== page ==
Duke Libraries can now digitize books in the public domain upon request.
Last week, Duke Libraries announced that it is starting Digitize this Book, an online service for Duke students, faculty and staff who want books in digital form. The books must be in the public domain—published before 1923, meaning their intellectual property rights have expired—and be available in Duke Libraries’ collections. The service begins this semester. Duke is one of few places offering a public digitization service, if not the only one, said Liz Milewicz, head of digital scholarship and production services.
“This is really exciting as a way to better understand what library users want to digitize and respond to that,” Milewicz said. “It gives us the opportunity to make collections in the Duke domain accessible and usable.”
The process of digitizing a book for the first time takes about two days, Milewicz said. After a book has been digitized, it becomes readily available to the general public as a fully searchable, text-only document.
The library has had the digitization technology available for years—focusing on photographs, images and manuscripts—but the service was not available to the public, aside from special requests. About three years ago, a digitization center was installed specifically for bound and printed volumes. In the past year and a half, library staff members decided that digitization should be available as a public service, said Robert Byrd, associate university librarian for collections and user services.
The new service will help the library orchestrate the move to digitize hundreds of thousands of volumes in the print collection based on user requests, Byrd added.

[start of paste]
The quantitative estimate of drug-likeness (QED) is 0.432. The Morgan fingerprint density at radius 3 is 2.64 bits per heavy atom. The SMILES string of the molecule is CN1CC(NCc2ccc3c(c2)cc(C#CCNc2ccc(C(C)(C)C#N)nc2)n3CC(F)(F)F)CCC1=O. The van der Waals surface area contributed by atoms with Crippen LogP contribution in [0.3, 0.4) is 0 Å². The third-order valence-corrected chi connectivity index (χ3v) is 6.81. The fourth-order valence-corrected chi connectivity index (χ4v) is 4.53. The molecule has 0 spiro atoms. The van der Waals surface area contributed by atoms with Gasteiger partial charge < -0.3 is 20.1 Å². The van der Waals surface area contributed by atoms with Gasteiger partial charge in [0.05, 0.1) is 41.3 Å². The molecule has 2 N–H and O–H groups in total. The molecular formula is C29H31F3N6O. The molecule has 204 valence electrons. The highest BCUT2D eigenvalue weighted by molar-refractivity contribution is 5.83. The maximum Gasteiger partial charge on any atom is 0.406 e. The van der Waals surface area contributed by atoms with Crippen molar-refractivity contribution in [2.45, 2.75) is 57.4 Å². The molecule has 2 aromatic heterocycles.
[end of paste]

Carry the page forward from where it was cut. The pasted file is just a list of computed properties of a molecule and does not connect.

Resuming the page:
“The service calls attention to the fact that we already have digitization in many of our holdings in the library,” he said. “This service will allow users to request works and feed that into the work flow so that info becomes readily available.”
Before the service was made public, a professor translating an 18th-century French volume requested a digital copy of the book because the original was so fragile. Byrd noted that the library would have never known she wanted the book digitized unless she had requested it.
Library Journal picked up Duke Libraries’ blog post from last Tuesday announcing the new service, and various additional sources have said the service is “innovative,” Milewicz said.
“It seems there is some jealously that Duke has this available to them,” Milewicz said. “Yale is interested in piloting a service like this, and they’ve been in touch since we posted on Tuesday.”
The library expects faculty and graduate students to use the digitization service most intensely, but the service also provides great opportunity to those studying abroad or those who want a less fragile copy than the volumes available in the library, Milewicz said.
Micaela Janan, director of undergraduate studies for the classical studies department, said she imagines the new service will be very beneficial to classical studies because they have such a close relationship to texts.
“We [in classical studies] acknowledge a reciprocal obligation between yourself and others,” Janan said. “Scholars must acknowledge those who have gone before them that have contributed to the question that the current scholar is investigating.”
Access to older editions of texts will be invaluable to scholars, as will being able search the digitized volumes and access them when working late at night, Janan noted.
The first request made through the online service came from a professor in the romance studies department last week for “The New Life of Dante Alighieri.”
Milewicz emphasized that the library is eager to see the feedback from users and see which volumes are requested.
“We are curious about the response to this service,” she said. “It gives us a sense of what our strategic priority should be. It helps us in crafting where we want to take our services in the future.”